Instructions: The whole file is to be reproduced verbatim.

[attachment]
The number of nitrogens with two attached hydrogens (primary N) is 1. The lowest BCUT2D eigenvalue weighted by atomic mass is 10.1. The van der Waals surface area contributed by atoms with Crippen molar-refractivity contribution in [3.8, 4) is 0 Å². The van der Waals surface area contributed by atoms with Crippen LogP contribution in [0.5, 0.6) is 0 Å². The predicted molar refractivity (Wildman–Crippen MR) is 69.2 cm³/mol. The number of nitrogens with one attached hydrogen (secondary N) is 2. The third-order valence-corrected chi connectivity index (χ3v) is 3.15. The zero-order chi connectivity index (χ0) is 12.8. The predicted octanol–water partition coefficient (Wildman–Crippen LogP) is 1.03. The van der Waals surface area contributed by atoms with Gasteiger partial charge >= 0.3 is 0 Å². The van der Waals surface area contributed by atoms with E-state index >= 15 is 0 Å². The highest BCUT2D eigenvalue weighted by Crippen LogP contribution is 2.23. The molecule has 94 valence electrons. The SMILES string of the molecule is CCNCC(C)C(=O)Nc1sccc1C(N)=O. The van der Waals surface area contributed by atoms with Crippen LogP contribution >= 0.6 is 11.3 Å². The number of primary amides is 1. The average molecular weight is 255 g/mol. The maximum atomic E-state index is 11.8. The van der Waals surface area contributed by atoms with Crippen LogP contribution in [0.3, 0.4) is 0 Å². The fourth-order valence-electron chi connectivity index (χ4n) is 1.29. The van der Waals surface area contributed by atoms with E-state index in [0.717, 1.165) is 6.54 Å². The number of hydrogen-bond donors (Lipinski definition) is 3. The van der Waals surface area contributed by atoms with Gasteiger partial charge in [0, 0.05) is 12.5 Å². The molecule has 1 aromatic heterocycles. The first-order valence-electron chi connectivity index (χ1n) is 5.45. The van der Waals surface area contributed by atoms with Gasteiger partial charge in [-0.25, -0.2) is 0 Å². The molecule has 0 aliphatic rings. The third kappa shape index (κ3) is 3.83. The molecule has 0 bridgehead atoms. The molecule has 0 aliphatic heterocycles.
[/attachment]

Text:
The number of nitrogens with two attached hydrogens (primary N) is 1. The lowest BCUT2D eigenvalue weighted by atomic mass is 10.1. The van der Waals surface area contributed by atoms with Crippen molar-refractivity contribution in [3.8, 4) is 0 Å². The van der Waals surface area contributed by atoms with Crippen LogP contribution in [0.5, 0.6) is 0 Å². The predicted molar refractivity (Wildman–Crippen MR) is 69.2 cm³/mol. The number of nitrogens with one attached hydrogen (secondary N) is 2. The third-order valence-corrected chi connectivity index (χ3v) is 3.15. The zero-order chi connectivity index (χ0) is 12.8. The predicted octanol–water partition coefficient (Wildman–Crippen LogP) is 1.03. The van der Waals surface area contributed by atoms with Gasteiger partial charge >= 0.3 is 0 Å². The van der Waals surface area contributed by atoms with E-state index >= 15 is 0 Å². The highest BCUT2D eigenvalue weighted by Crippen LogP contribution is 2.23. The molecule has 94 valence electrons. The SMILES string of the molecule is CCNCC(C)C(=O)Nc1sccc1C(N)=O. The van der Waals surface area contributed by atoms with Crippen LogP contribution >= 0.6 is 11.3 Å². The number of primary amides is 1. The average molecular weight is 255 g/mol. The maximum atomic E-state index is 11.8. The van der Waals surface area contributed by atoms with Crippen LogP contribution in [0.3, 0.4) is 0 Å². The fourth-order valence-electron chi connectivity index (χ4n) is 1.29. The van der Waals surface area contributed by atoms with E-state index in [0.717, 1.165) is 6.54 Å². The number of hydrogen-bond donors (Lipinski definition) is 3. The van der Waals surface area contributed by atoms with Gasteiger partial charge in [0, 0.05) is 12.5 Å². The molecule has 1 aromatic heterocycles. The first-order valence-electron chi connectivity index (χ1n) is 5.45. The van der Waals surface area contributed by atoms with Gasteiger partial charge in [-0.25, -0.2) is 0 Å². The molecule has 0 aliphatic rings. The third kappa shape index (κ3) is 3.83. The molecule has 0 bridgehead atoms. The molecule has 0 aliphatic heterocycles.